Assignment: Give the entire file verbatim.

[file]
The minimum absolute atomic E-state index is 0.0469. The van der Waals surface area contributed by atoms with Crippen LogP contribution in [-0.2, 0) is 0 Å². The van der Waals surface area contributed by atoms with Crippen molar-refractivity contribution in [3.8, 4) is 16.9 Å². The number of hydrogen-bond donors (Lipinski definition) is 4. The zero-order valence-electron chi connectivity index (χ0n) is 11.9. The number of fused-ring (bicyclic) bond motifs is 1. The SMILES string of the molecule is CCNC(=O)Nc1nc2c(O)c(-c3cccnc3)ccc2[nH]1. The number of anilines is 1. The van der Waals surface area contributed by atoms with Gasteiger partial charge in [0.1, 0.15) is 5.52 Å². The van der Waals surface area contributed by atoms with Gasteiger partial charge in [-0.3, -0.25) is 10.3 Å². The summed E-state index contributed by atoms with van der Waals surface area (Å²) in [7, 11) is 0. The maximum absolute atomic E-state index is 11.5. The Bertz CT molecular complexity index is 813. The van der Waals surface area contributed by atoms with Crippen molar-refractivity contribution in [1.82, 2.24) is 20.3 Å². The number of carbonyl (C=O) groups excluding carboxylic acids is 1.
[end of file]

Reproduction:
The minimum absolute atomic E-state index is 0.0469. The van der Waals surface area contributed by atoms with Crippen LogP contribution in [-0.2, 0) is 0 Å². The van der Waals surface area contributed by atoms with Crippen molar-refractivity contribution in [3.8, 4) is 16.9 Å². The number of hydrogen-bond donors (Lipinski definition) is 4. The zero-order valence-electron chi connectivity index (χ0n) is 11.9. The number of fused-ring (bicyclic) bond motifs is 1. The SMILES string of the molecule is CCNC(=O)Nc1nc2c(O)c(-c3cccnc3)ccc2[nH]1. The number of anilines is 1. The van der Waals surface area contributed by atoms with Gasteiger partial charge in [0.1, 0.15) is 5.52 Å². The van der Waals surface area contributed by atoms with Gasteiger partial charge in [-0.3, -0.25) is 10.3 Å². The summed E-state index contributed by atoms with van der Waals surface area (Å²) in [7, 11) is 0. The maximum absolute atomic E-state index is 11.5. The Bertz CT molecular complexity index is 813. The van der Waals surface area contributed by atoms with Crippen molar-refractivity contribution in [1.82, 2.24) is 20.3 Å². The number of carbonyl (C=O) groups excluding carboxylic acids is 1.